It’s hard to go far in Vienna around the Advent period and not get offered a Weihnachtskekse: a (homemade) Christmas biscuit.
But what makes them different?
Serious scientific studies show that Vienna actually sinks 2mm in December under the weight of almond squares and coconut macaroons. Not a lot of people know that.
Viennese psychologists (of which there are many) have also identified the five stages of Christmas biscuit consumption:
- Delight (yay, Christmas biscuits are here!)
- Satiation (actually, I’ve had enough now)
- Fear (I’ll come round for coffee, but please, I beg you, no more biscuits)
- Resignation (they’re everywhere, resistance is futile)
- Addiction (the coffee is great, but where are the biscuits?)
Recipe and size distinguish the Christmas variety from normal biscuits and cookies. Weihnachtskekse tend to be small, so can be downed in one swift bite (regrettably), and many varieties only ever appear in shops and kitchen ovens around Advent.
Every supermarket (and a lot of other stores) sell packs of Christmas biscuits in all shapes and sizes. But baking the biscuits is also a family tradition often involving the children – the young ones like to stamp out the shapes.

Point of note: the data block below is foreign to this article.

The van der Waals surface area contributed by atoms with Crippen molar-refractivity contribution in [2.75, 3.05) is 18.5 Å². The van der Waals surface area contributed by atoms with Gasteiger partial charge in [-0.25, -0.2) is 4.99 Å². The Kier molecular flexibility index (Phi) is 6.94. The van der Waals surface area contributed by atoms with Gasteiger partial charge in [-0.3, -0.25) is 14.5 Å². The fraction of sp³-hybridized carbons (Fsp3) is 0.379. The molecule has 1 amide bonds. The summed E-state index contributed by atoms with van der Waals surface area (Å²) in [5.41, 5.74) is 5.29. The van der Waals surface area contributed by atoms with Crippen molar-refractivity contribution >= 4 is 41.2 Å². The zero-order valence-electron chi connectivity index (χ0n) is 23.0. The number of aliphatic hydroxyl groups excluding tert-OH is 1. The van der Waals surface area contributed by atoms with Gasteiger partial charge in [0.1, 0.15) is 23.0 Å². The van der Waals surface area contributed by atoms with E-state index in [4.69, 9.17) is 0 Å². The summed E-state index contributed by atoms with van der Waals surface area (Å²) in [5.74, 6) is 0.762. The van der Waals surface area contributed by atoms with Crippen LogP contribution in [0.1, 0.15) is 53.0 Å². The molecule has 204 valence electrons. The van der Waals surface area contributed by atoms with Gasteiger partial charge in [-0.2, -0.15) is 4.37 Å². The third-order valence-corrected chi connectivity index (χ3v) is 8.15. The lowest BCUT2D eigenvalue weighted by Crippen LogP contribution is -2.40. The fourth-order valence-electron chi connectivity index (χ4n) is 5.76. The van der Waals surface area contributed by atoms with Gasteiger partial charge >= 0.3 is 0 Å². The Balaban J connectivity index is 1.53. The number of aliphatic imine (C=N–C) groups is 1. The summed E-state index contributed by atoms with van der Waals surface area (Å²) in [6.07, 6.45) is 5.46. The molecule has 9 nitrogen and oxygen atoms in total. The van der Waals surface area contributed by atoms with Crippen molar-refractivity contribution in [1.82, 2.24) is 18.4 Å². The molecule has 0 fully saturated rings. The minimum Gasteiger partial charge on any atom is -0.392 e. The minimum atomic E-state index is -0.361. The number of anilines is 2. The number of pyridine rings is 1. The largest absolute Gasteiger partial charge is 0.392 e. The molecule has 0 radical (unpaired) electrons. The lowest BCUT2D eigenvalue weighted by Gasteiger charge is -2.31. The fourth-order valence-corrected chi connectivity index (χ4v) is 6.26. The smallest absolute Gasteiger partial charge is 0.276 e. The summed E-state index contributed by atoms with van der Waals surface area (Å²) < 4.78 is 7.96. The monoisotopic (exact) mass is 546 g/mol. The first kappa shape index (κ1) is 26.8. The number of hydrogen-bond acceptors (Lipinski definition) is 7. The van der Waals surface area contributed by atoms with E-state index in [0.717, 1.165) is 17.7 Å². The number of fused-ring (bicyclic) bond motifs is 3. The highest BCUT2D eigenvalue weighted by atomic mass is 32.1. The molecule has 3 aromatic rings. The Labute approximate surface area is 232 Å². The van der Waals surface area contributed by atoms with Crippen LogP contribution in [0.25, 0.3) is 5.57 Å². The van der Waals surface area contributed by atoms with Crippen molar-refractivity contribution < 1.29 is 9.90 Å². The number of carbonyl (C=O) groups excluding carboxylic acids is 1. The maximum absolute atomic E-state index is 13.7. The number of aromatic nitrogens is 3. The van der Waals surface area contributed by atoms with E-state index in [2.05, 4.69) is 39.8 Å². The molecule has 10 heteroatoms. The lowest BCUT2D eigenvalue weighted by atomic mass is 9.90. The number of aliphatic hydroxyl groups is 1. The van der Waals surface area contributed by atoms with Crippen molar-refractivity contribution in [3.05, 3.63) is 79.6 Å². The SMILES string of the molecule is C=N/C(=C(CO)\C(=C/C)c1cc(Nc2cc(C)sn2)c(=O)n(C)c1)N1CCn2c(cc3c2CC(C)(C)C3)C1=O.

Most Kindergarten kids come home at some point in December bearing plates of misshapen baked dough you’re expected to fake pleasure at eating. I speak from bitter (literally) experience.
Tip: the shop packs make good gifts, especially since the variety of pack sizes means you can spend as much or as little as you want.
Popular Christmas biscuits
There are hundreds of alternatives, of course, but certain biscuit varieties have climbed to the top of the seasonal pile. So to give you a flavour (sorry) of what to expect, here’s a list of the most popular options:
- Vanillekipferl (vanilla crescents): by far the most popular variety. A dry biscuit following a simple “butter, flour and sugar” recipe
- Mandelbällchen (almond balls): Not a medical condition, but biscuits made of sugar, egg whites, and grated nuts
- Kokosbusserl (coconut macaroon): usually covered in a chocolate base
(Linzer Augen biscuits)
- Linzer Augen (“Linz eyes”): a two-layered biscuit with a jam filling, often redcurrant or apricot
- Zimtsterne (cinnamon star): cinnamon is a popular spice around Christmas here, with cinnamon sticks also used in decorations. Star-formed biscuits come in many varieties – almond stars are another popular one
- Ochsenaugen (ox-eye cookies): very similar to the UK’s jammy dodgers (if these still exist?).
- Linzerkipferl (Linz crescents): a miniature version of a year-round soft biscuit with ends dipped in chocolate. My personal favourite
- Rumkugeln (rum balls): for a little dose of alcohol to chase away the gift-buying blues
- Schoko-nuss-stangen (chocolate and nut sticks): a stick-shaped biscuit with, unsurprisingly, chocolate and nuts
- Windbäckerei (meringue biscuits): often baked as small rings and then hung on the Christmas tree
- Florentiner (Florentine): the Italian specialty